First, there are two types of prefix when talking about digital information (read bytes): SI prefixes and binary prefixes.
SI prefixes are powers of 1,000 (1,0001, 1,0002, 1,0003, etc.):
- 1 kB = 1 kilobyte = 1,0001 bytes = 1,000 bytes;
- 1 MB = 1 megabyte = 1,0002 bytes = 1,000,000 bytes;
- 1 GB = 1 gigabyte = 1,0003 bytes = 1,000,000,000 bytes;
- and so on.
As you can see, only SI symbols mega and above are capitalized. Therefore, KB is not a valid prefix.
Binary prefixes are powers of 1,024 (1,0241, 1,0242, 1,0243, etc.):
- 1 KiB = 1 kibibyte = 1,0241 bytes = 1,024 bytes;
- 1 MiB = 1 mebibyte = 1,0242 bytes = 1,048,576 bytes;
- 1 GiB = 1 gibibyte = 1,0243 bytes = 1,073,741,824 bytes;
- and so on.
As you can see here, every binary symbol is capitalized and an lower-case i is added before the B symbol to indicate that we are talking about kibibytes instead of kilobytes, mebibytes instead of megabytes, etc.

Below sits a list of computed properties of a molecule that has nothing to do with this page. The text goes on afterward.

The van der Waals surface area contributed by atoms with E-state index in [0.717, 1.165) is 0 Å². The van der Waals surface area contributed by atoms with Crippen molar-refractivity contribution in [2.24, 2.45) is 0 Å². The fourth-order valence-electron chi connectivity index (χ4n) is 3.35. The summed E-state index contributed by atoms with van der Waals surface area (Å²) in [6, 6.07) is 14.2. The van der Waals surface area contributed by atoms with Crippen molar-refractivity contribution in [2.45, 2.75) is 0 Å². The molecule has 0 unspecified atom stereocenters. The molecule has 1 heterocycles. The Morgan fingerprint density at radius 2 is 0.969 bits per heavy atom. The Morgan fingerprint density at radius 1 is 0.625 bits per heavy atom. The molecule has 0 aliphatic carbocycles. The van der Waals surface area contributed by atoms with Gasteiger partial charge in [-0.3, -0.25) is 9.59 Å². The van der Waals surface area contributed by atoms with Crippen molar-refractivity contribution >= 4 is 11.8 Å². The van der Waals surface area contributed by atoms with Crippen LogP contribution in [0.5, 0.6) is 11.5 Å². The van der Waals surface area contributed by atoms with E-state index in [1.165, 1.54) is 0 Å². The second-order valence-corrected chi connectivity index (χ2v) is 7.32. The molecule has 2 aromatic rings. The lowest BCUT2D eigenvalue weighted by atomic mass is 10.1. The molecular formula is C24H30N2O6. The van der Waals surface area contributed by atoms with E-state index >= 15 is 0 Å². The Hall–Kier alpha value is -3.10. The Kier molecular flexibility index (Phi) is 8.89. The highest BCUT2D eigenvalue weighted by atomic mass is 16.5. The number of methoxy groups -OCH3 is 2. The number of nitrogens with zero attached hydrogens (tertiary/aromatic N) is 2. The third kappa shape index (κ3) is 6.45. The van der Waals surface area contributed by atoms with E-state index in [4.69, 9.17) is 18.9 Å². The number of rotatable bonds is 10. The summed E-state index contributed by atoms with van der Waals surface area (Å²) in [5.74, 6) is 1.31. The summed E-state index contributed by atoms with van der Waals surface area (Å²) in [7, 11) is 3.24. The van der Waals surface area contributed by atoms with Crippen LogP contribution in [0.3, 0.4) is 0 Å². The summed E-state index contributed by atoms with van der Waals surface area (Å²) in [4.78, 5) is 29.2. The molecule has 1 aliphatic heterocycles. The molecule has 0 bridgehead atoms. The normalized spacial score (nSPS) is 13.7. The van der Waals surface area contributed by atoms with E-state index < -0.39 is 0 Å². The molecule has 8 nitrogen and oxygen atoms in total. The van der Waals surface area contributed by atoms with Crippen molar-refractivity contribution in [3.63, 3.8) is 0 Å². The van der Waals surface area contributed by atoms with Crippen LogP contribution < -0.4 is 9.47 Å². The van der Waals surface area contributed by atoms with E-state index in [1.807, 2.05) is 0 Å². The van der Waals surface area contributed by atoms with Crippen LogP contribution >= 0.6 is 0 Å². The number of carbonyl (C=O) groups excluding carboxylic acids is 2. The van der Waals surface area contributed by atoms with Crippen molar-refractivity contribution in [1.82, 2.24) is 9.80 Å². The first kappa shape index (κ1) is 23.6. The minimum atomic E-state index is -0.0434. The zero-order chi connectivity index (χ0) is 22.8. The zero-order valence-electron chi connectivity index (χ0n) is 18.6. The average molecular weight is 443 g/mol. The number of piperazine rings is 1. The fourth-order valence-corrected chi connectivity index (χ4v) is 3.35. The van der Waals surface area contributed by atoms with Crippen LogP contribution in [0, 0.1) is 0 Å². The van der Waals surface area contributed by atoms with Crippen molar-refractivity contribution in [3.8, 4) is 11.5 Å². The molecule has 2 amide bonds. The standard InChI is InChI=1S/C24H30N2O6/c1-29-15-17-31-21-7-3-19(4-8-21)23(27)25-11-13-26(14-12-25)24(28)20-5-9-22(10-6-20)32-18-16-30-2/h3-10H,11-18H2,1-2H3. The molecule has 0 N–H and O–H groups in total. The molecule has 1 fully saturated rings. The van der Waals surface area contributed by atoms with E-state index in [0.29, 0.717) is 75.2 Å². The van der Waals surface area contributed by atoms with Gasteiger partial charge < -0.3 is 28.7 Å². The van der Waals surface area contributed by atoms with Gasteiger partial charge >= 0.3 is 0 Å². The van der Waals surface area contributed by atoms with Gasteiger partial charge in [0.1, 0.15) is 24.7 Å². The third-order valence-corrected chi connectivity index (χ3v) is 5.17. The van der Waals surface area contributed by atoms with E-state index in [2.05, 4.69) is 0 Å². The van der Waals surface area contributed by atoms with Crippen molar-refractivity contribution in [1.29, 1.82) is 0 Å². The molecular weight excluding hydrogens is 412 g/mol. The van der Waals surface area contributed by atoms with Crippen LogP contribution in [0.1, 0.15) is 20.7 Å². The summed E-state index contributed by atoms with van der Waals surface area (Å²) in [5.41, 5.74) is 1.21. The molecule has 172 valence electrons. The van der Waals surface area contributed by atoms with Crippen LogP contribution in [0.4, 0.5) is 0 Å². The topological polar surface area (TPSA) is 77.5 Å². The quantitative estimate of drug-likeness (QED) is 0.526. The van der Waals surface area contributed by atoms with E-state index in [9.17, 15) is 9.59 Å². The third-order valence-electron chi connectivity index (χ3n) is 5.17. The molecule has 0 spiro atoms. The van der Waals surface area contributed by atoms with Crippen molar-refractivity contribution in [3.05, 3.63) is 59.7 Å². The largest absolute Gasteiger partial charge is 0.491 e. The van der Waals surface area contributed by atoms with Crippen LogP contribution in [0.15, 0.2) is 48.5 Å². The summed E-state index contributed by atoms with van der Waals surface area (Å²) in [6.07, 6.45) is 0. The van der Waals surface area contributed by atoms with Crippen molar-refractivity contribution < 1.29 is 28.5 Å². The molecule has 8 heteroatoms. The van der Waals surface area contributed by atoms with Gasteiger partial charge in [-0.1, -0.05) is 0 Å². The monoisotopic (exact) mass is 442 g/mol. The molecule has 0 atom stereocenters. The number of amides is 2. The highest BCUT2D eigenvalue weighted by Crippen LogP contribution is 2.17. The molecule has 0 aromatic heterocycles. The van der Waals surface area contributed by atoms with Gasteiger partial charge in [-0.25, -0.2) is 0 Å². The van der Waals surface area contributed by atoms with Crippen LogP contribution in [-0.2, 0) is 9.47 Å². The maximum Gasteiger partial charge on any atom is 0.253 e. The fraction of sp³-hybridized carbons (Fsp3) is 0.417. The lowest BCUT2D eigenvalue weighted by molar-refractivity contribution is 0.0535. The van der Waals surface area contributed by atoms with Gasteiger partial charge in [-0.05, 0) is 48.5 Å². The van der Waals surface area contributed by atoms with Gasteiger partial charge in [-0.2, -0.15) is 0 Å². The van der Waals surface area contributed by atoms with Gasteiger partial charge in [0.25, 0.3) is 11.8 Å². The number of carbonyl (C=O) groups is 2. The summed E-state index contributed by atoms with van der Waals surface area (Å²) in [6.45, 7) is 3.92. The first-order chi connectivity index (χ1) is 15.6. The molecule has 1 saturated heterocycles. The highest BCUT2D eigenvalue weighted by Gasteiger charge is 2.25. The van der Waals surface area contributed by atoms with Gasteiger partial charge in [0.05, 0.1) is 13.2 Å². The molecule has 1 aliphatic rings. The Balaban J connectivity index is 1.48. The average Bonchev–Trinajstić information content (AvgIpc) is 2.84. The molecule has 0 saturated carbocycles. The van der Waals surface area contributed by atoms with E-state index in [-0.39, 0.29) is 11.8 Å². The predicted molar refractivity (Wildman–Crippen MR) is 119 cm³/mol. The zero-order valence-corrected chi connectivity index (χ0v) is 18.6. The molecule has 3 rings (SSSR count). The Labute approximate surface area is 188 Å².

However, binary prefixes are not widely used, as shown in the screenshot below.
What happens here is that Windows tells us that the hard disk drive has a capacity of 300,066,795,520 bytes which, according to Windows, equals 279 GB. However, we know that if 1,000,000,000 bytes = 1 GB, 300,066,795,520 bytes = ~300 GB = ~279.5 GiB.
Therefore, if you see 1 KB (which is wrong, remember) or 1 MB, assume we are talking respectively of 1 kibibyte and 1 mebibyte. Kb, kb, Gb, gb, etc. are also frequent, even though they represent bits (8 bits = 1 byte).
In fine, in no case can 1 KB or 1 MB have multiple values, even though the (bad) usage seems to tell the contrary.